I have been in solid recovery for six months now and recently went back to work. The transition from staying at home with my kids to going back to work has made recovery more difficult on its own...but I am also finding somethings at work that are triggering.
I work night shift in a GREAT ICU and love it. It is the best job I have ever had as a RN and I feel so incredibly blessed to be working there. However, this is the first time that I have been working while also giving 110% to recovery. I was not expecting so many triggers surrounding work and I am having trouble not going back to my ED.
Any advise on what to do when:
- You find out there are others you work with who also stuggle with anorexia or other ED's. It makes it easier to relapse when there is someone else who looks healthly and is successful...and also does not really eat at work.
- Running is a HUGE downfall of mine. There are several people on my unit who run together and I really want to start doing it with them.
- Your nights and days start getting jumbled and it makes it easier to convince yourself that you met your calorie requirements when you really didn't.
- A 12-hour shift can be non-stop. Although I know it only takes a minute to grab something...it is easy to justify that I am too busy.
I don't want to get back into my ED. Any suggestions?
Apr 29, '08
As a foodie I have the other problem...:<<.
Wishing you the best in recovery...
Last edit by HM2VikingRN on Apr 30, '08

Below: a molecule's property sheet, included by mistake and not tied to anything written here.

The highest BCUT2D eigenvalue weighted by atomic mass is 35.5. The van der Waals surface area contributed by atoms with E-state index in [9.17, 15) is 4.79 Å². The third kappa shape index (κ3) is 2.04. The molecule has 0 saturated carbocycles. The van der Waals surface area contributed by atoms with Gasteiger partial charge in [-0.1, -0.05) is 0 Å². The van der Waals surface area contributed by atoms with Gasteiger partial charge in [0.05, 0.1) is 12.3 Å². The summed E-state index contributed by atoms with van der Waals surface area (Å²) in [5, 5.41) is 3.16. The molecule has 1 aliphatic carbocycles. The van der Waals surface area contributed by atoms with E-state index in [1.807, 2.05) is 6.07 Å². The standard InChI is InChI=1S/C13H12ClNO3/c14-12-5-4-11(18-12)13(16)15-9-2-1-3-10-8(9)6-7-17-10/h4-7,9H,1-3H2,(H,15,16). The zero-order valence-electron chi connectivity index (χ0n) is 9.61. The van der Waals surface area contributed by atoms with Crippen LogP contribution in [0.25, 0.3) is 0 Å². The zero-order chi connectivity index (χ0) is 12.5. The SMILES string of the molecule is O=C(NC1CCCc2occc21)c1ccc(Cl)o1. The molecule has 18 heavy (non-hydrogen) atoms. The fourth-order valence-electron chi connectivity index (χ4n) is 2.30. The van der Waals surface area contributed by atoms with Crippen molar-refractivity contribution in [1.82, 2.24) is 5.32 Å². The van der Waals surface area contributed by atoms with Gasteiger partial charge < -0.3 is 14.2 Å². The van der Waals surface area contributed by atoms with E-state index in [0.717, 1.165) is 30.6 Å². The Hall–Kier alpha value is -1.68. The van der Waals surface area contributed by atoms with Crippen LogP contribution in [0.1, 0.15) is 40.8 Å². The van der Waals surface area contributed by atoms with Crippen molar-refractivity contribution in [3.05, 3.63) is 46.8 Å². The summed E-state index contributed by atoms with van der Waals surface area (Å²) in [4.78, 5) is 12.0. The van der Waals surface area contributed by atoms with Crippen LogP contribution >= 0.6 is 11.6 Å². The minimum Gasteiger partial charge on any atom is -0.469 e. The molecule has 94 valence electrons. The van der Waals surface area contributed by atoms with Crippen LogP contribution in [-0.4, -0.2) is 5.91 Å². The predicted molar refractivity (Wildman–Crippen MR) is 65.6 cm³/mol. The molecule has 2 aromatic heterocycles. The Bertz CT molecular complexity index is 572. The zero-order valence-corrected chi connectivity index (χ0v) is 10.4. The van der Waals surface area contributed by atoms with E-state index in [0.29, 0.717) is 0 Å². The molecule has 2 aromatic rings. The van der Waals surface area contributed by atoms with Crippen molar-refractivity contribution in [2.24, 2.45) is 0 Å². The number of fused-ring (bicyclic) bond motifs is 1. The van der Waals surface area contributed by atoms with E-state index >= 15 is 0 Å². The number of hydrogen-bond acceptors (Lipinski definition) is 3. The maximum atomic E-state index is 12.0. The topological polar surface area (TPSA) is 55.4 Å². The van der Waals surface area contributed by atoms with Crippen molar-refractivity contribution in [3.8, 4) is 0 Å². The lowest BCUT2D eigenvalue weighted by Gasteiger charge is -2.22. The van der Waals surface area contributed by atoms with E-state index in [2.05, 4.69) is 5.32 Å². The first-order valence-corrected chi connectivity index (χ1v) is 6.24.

Jun 13, '08
I'm glad to hear that you are enjoying the ICU! It takes great courage to share your struggles with people. I had an ED when I was in high school, and while I recovered for the most part, I still have some days where I struggle with the thoughts and also making sure I exercise regularly.
I have to make sure I eat 3 meals a day. I am personally too afraid of skipping meals and making my metabolism slow down.
My instructors have always encouraged us to take our breaks and lunch breaks. I hear it is often easy to go without taking them, but you do need those breaks after running around and being on your feet all day. You would not want your blood sugar going low. When I go without food for a long time, I get impatient and jittery, and that is not good for my patients. I believe I will do myself and my patients a favor when I get the nourishment and energy I need to provide the best care for my patients. When I am impatient, it makes me careless and do stuff quickly - potential to make mistakes. That would be my rationales for making sure I take my lunch break, but that is just me, though.
I wish you the best! Feel free to PM me anytime.
Last edit by Journey_On on Jun 13, '08